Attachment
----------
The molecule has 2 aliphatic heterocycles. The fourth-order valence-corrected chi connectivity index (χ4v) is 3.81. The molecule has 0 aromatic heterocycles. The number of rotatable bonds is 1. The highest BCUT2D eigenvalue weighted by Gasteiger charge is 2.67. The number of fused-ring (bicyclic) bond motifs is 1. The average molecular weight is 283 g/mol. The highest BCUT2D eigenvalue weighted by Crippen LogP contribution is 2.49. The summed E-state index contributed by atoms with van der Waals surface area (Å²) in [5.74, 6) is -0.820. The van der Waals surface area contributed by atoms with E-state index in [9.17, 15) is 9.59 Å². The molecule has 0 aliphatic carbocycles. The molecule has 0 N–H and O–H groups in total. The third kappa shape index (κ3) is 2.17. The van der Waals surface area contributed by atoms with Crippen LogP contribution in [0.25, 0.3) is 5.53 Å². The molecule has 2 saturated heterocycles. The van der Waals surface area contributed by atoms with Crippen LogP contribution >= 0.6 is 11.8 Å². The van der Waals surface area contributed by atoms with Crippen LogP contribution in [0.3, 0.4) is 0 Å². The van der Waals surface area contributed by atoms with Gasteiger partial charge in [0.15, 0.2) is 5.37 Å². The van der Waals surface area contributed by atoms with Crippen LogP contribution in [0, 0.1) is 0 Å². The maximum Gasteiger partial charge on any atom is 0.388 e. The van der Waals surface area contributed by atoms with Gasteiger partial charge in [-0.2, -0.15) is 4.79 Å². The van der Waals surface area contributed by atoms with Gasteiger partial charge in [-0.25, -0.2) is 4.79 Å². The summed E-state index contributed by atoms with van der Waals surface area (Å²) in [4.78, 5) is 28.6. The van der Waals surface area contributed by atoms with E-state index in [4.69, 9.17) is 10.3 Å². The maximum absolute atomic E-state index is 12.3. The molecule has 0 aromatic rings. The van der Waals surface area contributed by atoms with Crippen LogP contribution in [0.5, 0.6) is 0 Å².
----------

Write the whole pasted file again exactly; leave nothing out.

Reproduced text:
The molecule has 2 aliphatic heterocycles. The fourth-order valence-corrected chi connectivity index (χ4v) is 3.81. The molecule has 0 aromatic heterocycles. The number of rotatable bonds is 1. The highest BCUT2D eigenvalue weighted by Gasteiger charge is 2.67. The number of fused-ring (bicyclic) bond motifs is 1. The average molecular weight is 283 g/mol. The highest BCUT2D eigenvalue weighted by Crippen LogP contribution is 2.49. The summed E-state index contributed by atoms with van der Waals surface area (Å²) in [5.74, 6) is -0.820. The van der Waals surface area contributed by atoms with E-state index in [9.17, 15) is 9.59 Å². The molecule has 0 aliphatic carbocycles. The molecule has 0 N–H and O–H groups in total. The third kappa shape index (κ3) is 2.17. The van der Waals surface area contributed by atoms with Crippen LogP contribution in [0.25, 0.3) is 5.53 Å². The molecule has 2 saturated heterocycles. The van der Waals surface area contributed by atoms with Crippen LogP contribution >= 0.6 is 11.8 Å². The van der Waals surface area contributed by atoms with Crippen LogP contribution in [0.3, 0.4) is 0 Å². The van der Waals surface area contributed by atoms with Gasteiger partial charge in [0.15, 0.2) is 5.37 Å². The van der Waals surface area contributed by atoms with Crippen LogP contribution in [0, 0.1) is 0 Å². The maximum Gasteiger partial charge on any atom is 0.388 e. The van der Waals surface area contributed by atoms with Gasteiger partial charge in [-0.2, -0.15) is 4.79 Å². The van der Waals surface area contributed by atoms with Gasteiger partial charge in [-0.25, -0.2) is 4.79 Å². The summed E-state index contributed by atoms with van der Waals surface area (Å²) in [4.78, 5) is 28.6. The van der Waals surface area contributed by atoms with E-state index in [4.69, 9.17) is 10.3 Å². The maximum absolute atomic E-state index is 12.3. The molecule has 0 aromatic rings. The van der Waals surface area contributed by atoms with Crippen LogP contribution in [0.5, 0.6) is 0 Å².